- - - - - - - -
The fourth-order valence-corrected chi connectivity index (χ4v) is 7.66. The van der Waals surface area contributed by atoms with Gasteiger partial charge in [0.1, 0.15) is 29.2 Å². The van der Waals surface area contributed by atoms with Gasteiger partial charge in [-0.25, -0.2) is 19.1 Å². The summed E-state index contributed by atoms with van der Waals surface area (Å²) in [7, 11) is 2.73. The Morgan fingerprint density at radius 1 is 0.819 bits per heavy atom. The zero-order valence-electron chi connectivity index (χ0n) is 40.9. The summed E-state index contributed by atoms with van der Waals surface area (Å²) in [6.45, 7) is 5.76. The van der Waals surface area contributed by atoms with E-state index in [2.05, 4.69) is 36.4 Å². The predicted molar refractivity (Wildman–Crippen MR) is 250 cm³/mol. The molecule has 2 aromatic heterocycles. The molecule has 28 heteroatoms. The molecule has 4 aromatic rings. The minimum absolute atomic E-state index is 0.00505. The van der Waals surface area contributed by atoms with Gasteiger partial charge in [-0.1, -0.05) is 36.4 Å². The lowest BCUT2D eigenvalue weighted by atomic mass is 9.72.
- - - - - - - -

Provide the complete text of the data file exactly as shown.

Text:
The fourth-order valence-corrected chi connectivity index (χ4v) is 7.66. The van der Waals surface area contributed by atoms with Gasteiger partial charge in [0.1, 0.15) is 29.2 Å². The van der Waals surface area contributed by atoms with Gasteiger partial charge in [-0.25, -0.2) is 19.1 Å². The summed E-state index contributed by atoms with van der Waals surface area (Å²) in [7, 11) is 2.73. The Morgan fingerprint density at radius 1 is 0.819 bits per heavy atom. The zero-order valence-electron chi connectivity index (χ0n) is 40.9. The summed E-state index contributed by atoms with van der Waals surface area (Å²) in [6.45, 7) is 5.76. The van der Waals surface area contributed by atoms with E-state index in [2.05, 4.69) is 36.4 Å². The predicted molar refractivity (Wildman–Crippen MR) is 250 cm³/mol. The molecule has 2 aromatic heterocycles. The molecule has 28 heteroatoms. The molecule has 4 aromatic rings. The minimum absolute atomic E-state index is 0.00505. The van der Waals surface area contributed by atoms with Gasteiger partial charge in [-0.1, -0.05) is 36.4 Å². The lowest BCUT2D eigenvalue weighted by atomic mass is 9.72.